It is still a working theory but here it is – I’m pretty sure Torah doesn’t believe in the concept of rights. I can’t think of a single case or example in the Torah where someone has an inherent right. To anything. It seems that whenever God spoke to people in the Torah it was to let them know what they are expected to do – their obligation. You, as a parent, do not have the right to be respected by your children rather, your children have the obligation to respect you. The two are not the same thing. I don’t have the right to live as much as you have the prohibition not to kill me (or the obligation to not let me die). The Jewish People don’t have a right to the Land of Israel, rather, we have the obligation to live in it, conquer and settle it. Kohanim don’t have the right to serve in Beit Hamikdash as opposed to non-Kohanim, rather they have an obligation to do so.  The more I think about it the more it seems that in the Torah itself it is all about obligations and I think this is because of something even more fundamental that lay at the core of how Torah sees the world.

Simply put, we live in Hashem’s world. We did not create ourselves, we did not create the world we live in, we do not sustain ourselves, or it, every moment of every day. As such, Torah assumes our existence is for a purpose which transcends our individual, all too temporary, lives. Our entire existence serves someone and something else – be it God, Divine Justice, Jewish Destiny or any other divinely inspired ideal. Therefore, a person’s life ought to be driven by gratitude and servitude. Our entire lives are expected to be one, long, continuous “thank you”, translated into a “what am I supposed to do”. All of this is the antithesis to some of the most foundational concepts of Western Civilization, as they developed since the mid 17th Century through the enlightenment, all the way to today with the emphasis of natural rights and the autonomous man.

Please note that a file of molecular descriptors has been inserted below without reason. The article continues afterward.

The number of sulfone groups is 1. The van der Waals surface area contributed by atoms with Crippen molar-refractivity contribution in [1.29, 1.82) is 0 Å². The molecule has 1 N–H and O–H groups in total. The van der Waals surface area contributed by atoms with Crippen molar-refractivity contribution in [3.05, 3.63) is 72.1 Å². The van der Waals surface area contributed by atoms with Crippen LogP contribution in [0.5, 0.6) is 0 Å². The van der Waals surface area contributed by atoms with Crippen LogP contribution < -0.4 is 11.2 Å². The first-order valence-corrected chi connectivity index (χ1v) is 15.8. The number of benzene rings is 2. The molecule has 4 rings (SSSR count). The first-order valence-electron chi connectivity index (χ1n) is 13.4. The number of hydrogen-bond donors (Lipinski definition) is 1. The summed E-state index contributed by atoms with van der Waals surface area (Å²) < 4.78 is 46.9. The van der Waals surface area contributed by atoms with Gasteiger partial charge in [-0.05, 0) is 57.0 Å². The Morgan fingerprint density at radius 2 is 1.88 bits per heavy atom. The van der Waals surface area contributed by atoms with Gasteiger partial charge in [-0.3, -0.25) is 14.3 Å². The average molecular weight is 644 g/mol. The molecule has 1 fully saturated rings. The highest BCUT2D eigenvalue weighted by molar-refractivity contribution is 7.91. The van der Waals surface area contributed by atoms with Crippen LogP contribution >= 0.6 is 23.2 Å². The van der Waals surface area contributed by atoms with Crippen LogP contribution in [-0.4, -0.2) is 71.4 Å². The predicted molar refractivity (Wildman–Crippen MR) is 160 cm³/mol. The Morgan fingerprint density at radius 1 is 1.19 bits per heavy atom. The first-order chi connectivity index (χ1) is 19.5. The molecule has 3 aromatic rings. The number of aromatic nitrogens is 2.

I do believe that these were important ideas and key developments within Western Civilization which have benefited the world greatly and even that some of them stem from Jewish and scriptural influences. But, just because these concepts helped free Western Civilizations from the tyranny of the church, of the Monarchy or the Feudal System, doesn’t make them theologically correct and definitely not necessarily for every era and community.